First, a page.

The setting, the scaffolding for the card game in Signs of the Sojourner, is bordering on the sublime. There’s so much to call out that works, and works fantastically. The concept of following in the footsteps of your late mother is both touching and hugely effective, as so many people knew your mother and can reveal more about her. The arc that the characters move through, of being burdened by your mother’s death, then empathising with her, before finally surpassing her, was as astonishing as it was unexpected.
Then there’s the world. Coming out of Monster Train, Slay the Spire and various other deck-builders, they can feel like you’re on rails, and playing a spreadsheet more than a game. Roll a dice, see what confrontation you get. But Signs of the Sojourner wants you to explore wherever your curiosity takes you. If you have an urge to uncover a corner of the map, follow a specific character to the end of their personal story, or hunt for elusive trade goods, then you can do them all. Signs of the Sojourner wants you to, and has anticipated it with emotional, character-driven stories throughout. You will soon find that five trips to cover the world is nowhere near enough, and you’ll want to play through Signs of the Sojourner again and again, to exhaust the achievements and the storylines they refer to.
It’s all so beautifully wrought, too. Signs of the Sojourner is simple but effectively illustrated, akin to a graphic novel or more independent animations like The Breadwinner and Song of the Sea. The music is drawn from across the globe and is hugely atmospheric and seeped in adventure. The game’s presentation, from the buttons to the menus, is all painstakingly hand-crafted and a bit lovely. Echodog Games clearly know how to sculpt something beautiful.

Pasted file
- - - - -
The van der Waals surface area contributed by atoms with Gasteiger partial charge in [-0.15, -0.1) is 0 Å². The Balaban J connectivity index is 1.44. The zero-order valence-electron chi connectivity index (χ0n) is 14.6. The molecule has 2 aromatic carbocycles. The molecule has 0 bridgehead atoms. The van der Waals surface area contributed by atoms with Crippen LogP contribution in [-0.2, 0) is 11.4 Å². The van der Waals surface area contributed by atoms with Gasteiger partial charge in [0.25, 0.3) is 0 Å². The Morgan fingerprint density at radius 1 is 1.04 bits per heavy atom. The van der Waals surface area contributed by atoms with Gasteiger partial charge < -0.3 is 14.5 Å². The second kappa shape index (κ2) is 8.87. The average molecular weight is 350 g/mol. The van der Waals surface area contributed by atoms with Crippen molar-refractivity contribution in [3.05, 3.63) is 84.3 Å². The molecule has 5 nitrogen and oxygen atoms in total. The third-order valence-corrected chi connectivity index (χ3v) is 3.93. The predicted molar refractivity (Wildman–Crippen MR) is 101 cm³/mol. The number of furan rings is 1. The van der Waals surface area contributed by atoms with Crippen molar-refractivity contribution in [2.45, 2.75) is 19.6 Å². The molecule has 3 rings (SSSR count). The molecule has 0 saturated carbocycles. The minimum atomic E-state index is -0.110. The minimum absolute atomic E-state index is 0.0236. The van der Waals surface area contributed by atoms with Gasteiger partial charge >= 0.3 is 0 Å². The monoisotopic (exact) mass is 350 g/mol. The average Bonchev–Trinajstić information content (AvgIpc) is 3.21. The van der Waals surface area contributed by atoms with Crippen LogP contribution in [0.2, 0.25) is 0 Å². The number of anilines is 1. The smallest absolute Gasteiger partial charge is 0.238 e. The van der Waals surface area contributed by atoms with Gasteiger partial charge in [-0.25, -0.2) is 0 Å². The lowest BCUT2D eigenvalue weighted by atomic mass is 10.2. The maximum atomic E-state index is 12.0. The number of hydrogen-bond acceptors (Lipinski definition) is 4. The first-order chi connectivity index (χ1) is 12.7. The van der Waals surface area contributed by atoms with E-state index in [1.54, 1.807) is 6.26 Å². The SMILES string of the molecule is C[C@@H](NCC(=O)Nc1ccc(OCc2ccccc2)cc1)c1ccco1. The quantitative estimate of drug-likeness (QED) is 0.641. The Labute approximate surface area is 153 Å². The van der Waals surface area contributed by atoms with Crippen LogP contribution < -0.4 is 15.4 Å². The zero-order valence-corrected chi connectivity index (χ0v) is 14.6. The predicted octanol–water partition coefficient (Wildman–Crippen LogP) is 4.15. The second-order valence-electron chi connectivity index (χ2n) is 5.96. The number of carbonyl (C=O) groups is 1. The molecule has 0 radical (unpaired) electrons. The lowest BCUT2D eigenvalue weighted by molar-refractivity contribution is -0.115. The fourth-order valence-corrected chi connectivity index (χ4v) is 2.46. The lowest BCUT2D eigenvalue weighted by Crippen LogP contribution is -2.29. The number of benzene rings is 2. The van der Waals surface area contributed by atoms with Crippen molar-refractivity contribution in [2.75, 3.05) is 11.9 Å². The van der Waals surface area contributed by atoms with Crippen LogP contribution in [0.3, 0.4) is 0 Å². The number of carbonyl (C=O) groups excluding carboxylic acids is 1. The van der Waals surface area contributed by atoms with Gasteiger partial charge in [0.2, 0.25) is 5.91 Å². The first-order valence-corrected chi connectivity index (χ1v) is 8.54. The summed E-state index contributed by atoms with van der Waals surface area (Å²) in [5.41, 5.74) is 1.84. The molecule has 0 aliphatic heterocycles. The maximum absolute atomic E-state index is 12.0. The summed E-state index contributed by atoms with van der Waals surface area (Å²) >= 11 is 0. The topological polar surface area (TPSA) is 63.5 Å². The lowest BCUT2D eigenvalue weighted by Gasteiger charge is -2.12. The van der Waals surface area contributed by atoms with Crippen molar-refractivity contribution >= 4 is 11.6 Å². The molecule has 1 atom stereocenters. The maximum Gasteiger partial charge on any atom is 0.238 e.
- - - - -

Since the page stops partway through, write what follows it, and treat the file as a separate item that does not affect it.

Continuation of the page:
But, alas, we come to the card game at the heart of Signs of the Sojourner, which we’ve postponed approaching because the world and storytelling absolutely deserves to be celebrated. They’re exceptional enough to rip them out and stick them at the top. However, the gameplay cannot match the artistry elsewhere.
Don’t get us wrong, it’s certainly not broken or without its charms. The theme in particular is novel. You are playing out a conversation with another character, and the cards are intended to represent a connection between the talker and the listener. Special cards have names like ‘Clarify’, ‘Reconsider’ and ‘Chatter’, to underline this, and a successful game leads to a successful interaction.
To understand the card game in Signs of the Sojourner is simple: it’s basically dominoes, but with shapes rather than numbers. Your opponent plays a card with a square on the right, so you have to match it with a square on the left of a card; the card you placed might have a circle on the right, so your opponent has to match it with a circle, and so on. Get to the end of a row without any breaks in the sequence, and you’ll notch a ‘win’. Get enough wins (some people require one, others as many as three), and you’ll succeed; trigger enough losses, and you’ll offend your opponent and they’ll likely turn away with a harrumph.